Fantasy Audiobooks - Harry Potter 5Jim Dale narrates all of the Potter novels. His range in these performances is incredible. There are many different characters in this book, and Dale provides distinct voices to each one. He acts them all with great skill. It’s true that many of the characters are not particularly deep – an evil character is simply evil and does evil things without us really knowing why. At least not yet. But in Jim Dale’s reading, we know who is who because the manner of each character shines through.

I’m looking forward to this latest volume and didn’t hesitate to buy it.

Posted by Scott D. Danielson

I just updated the New Releases page… Current…

June 18, 2003 by · Leave a Comment
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New Releases

I just updated the New Releases page…

Currently, I’m listening to Deathstalker: Rebellion, Part 1 by Simon Green from Defiance Audio, read by several people. It’s an action-packed story in the Star Wars mold; empire, rebellion, aliens of all types, sword fights…

I’d like to see more companies adopt their style of publication. Deathstalker and Deathstalker: Rebellion are big books – they’d make for a large unabridged audio. Large enough, in fact, that most of their target audience (teens) wouldn’t be able to afford them. Instead of going that route, Defiance has made a series of them, releasing the novel in five three-hour portions at a very comfortable $9.95 a piece (or a mere $6.95 if you download them off the website).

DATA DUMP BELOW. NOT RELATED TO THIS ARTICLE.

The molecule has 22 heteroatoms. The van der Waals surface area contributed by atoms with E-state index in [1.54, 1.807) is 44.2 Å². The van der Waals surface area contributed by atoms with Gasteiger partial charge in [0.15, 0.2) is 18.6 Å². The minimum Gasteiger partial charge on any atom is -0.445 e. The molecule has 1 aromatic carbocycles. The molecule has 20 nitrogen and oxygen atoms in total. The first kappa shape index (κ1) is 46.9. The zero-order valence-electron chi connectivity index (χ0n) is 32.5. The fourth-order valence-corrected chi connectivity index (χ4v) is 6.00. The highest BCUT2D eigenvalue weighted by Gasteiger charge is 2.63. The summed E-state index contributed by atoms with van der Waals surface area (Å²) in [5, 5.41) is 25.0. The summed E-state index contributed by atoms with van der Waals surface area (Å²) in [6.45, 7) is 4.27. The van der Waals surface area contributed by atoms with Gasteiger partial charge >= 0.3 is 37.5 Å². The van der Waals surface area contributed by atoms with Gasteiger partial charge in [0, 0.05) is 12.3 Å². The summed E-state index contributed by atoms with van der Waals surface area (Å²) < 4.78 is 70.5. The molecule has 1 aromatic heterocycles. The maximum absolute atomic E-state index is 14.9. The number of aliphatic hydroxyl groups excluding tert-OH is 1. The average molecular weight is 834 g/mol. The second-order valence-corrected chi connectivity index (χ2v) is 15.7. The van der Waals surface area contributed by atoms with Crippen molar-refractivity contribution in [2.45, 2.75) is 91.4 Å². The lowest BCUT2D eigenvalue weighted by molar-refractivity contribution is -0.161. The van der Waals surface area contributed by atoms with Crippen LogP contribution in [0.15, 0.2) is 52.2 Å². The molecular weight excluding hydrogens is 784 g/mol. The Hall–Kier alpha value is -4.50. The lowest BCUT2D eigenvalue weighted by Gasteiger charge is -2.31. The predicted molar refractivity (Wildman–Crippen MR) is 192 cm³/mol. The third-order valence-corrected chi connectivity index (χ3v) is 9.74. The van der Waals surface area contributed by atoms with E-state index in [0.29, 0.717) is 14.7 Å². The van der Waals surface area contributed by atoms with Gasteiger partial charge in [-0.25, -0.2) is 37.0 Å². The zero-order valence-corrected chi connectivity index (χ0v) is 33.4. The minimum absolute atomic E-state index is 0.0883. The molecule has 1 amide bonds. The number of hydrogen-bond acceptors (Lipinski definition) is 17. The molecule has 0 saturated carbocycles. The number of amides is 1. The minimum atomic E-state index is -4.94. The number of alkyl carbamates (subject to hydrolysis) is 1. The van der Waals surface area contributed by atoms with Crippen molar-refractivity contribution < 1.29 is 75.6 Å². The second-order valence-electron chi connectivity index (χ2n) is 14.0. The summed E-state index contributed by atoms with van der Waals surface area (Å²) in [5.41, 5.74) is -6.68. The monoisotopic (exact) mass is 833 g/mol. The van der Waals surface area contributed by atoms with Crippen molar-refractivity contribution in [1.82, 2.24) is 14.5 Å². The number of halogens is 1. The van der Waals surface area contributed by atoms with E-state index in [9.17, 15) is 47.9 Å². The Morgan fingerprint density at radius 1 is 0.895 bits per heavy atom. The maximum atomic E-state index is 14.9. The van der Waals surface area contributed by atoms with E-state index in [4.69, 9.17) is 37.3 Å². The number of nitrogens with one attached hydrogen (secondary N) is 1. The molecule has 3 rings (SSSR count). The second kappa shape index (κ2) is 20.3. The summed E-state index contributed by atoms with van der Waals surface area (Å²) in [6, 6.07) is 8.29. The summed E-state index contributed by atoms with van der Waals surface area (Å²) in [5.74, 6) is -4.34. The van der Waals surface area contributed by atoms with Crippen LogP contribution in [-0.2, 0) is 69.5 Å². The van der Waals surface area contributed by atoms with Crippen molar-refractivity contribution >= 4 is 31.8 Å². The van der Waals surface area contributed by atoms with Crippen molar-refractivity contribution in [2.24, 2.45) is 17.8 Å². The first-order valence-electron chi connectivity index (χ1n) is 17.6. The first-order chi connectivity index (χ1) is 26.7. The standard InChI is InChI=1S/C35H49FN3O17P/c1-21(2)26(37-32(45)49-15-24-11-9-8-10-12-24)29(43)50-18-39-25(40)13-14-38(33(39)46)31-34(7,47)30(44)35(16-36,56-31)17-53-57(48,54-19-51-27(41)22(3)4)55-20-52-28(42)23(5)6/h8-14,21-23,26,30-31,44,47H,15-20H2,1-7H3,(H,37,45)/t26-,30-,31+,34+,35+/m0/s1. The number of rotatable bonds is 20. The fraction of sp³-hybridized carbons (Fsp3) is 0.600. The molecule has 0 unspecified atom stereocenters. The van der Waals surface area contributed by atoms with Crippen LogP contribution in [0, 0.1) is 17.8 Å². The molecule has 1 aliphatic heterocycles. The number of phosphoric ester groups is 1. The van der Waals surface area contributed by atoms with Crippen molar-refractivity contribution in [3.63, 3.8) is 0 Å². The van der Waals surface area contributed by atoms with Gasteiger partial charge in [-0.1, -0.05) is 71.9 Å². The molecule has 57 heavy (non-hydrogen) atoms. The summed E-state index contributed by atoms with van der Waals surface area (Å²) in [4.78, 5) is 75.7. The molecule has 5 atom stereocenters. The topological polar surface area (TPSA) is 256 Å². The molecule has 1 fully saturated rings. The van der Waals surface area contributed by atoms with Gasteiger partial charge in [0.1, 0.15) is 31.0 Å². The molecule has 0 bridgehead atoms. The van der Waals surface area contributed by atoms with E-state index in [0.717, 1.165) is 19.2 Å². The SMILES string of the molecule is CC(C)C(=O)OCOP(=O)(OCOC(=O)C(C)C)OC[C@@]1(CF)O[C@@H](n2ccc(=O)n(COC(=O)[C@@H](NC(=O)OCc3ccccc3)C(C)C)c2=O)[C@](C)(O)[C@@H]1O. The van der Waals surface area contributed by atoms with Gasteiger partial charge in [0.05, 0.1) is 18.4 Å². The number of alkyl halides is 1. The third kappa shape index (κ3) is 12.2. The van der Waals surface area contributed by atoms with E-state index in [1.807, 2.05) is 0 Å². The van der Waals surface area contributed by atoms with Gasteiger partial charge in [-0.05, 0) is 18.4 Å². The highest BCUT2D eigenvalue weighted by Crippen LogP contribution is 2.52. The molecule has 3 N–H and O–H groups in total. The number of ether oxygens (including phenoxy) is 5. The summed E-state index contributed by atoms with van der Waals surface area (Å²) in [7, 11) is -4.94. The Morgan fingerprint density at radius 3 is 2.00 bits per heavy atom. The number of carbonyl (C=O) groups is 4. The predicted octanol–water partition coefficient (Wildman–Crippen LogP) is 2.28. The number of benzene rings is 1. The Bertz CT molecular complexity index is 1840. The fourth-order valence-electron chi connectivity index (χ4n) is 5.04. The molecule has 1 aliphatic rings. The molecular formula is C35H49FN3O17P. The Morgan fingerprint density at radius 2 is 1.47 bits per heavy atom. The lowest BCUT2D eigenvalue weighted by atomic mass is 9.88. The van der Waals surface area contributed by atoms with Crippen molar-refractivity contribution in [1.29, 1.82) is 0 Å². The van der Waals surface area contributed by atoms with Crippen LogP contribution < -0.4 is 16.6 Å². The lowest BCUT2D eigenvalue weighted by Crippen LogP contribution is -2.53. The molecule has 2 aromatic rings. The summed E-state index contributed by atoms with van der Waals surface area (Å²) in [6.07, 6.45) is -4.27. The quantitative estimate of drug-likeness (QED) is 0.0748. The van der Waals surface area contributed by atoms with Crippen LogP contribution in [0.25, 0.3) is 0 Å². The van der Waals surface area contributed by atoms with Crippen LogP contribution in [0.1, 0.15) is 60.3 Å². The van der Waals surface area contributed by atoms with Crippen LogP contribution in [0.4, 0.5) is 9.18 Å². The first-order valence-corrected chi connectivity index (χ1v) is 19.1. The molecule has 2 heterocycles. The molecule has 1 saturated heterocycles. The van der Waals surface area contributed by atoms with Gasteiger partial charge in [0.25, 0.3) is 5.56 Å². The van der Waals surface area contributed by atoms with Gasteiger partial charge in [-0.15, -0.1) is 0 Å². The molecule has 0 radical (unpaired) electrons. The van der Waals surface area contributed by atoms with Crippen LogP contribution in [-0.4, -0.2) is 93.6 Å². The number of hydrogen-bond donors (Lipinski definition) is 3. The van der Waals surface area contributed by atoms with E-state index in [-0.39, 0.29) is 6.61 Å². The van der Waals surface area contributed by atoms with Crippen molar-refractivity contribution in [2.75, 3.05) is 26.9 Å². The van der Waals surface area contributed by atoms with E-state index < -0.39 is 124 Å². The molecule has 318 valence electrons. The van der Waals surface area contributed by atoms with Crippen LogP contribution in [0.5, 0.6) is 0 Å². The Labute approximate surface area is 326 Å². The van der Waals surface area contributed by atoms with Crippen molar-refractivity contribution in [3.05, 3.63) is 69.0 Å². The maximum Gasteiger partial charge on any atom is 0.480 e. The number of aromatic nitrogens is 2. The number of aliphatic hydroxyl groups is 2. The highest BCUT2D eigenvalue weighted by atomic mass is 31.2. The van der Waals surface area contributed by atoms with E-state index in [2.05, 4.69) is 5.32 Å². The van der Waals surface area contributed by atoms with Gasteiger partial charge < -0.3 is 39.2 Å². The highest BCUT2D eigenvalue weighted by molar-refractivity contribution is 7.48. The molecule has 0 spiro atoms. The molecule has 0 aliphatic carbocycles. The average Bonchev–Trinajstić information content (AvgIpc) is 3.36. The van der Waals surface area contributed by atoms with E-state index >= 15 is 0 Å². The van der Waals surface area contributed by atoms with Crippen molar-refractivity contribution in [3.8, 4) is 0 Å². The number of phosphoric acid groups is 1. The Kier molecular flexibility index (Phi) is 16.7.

This could serve as a model for the production of some excellent but bulky stuff like George R.R. Martin’s Song of Ice and Fire series. Why not release it in parts? As long as the end result is unabridged, I’d buy them.

Posted by Scott D. Danielson

Here, hot off the press, is a list of Hugo Award-w…

June 17, 2003 by · Leave a Comment
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SFFaudio News

Here, hot off the press, is a list of Hugo Award-winning novels that have been released on audio. Enjoy!

Posted by Scott D. Danielson

Review of Dark Tower II: The Drawing of the Three by Stephen King

June 13, 2003 by · Leave a Comment
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SFFaudio Review

The Dark Tower II: The Drawing Of The Three by Stephen KingThe Dark Tower II: The Drawing of the Three
By Stephen King; Read by Frank Muller
Publisher: Penguin Audiobooks [UNABRIDGED]
Date Published: November 1997
ISBN: 0140867155
Themes: / Fantasy / Parallel worlds /

This is the second book in Stephen King’s Dark Tower series. I read the first volume a few months ago (in print) and found it very different from Stephen King’s other work. To start with, it was not set in our world, where King sets nearly all of his novels. This volume is set both in the wasteland of the first novel and this world. King expertly uses the setting along with his unforgettable characters to explore the notions of Good and Evil in a grand fashion.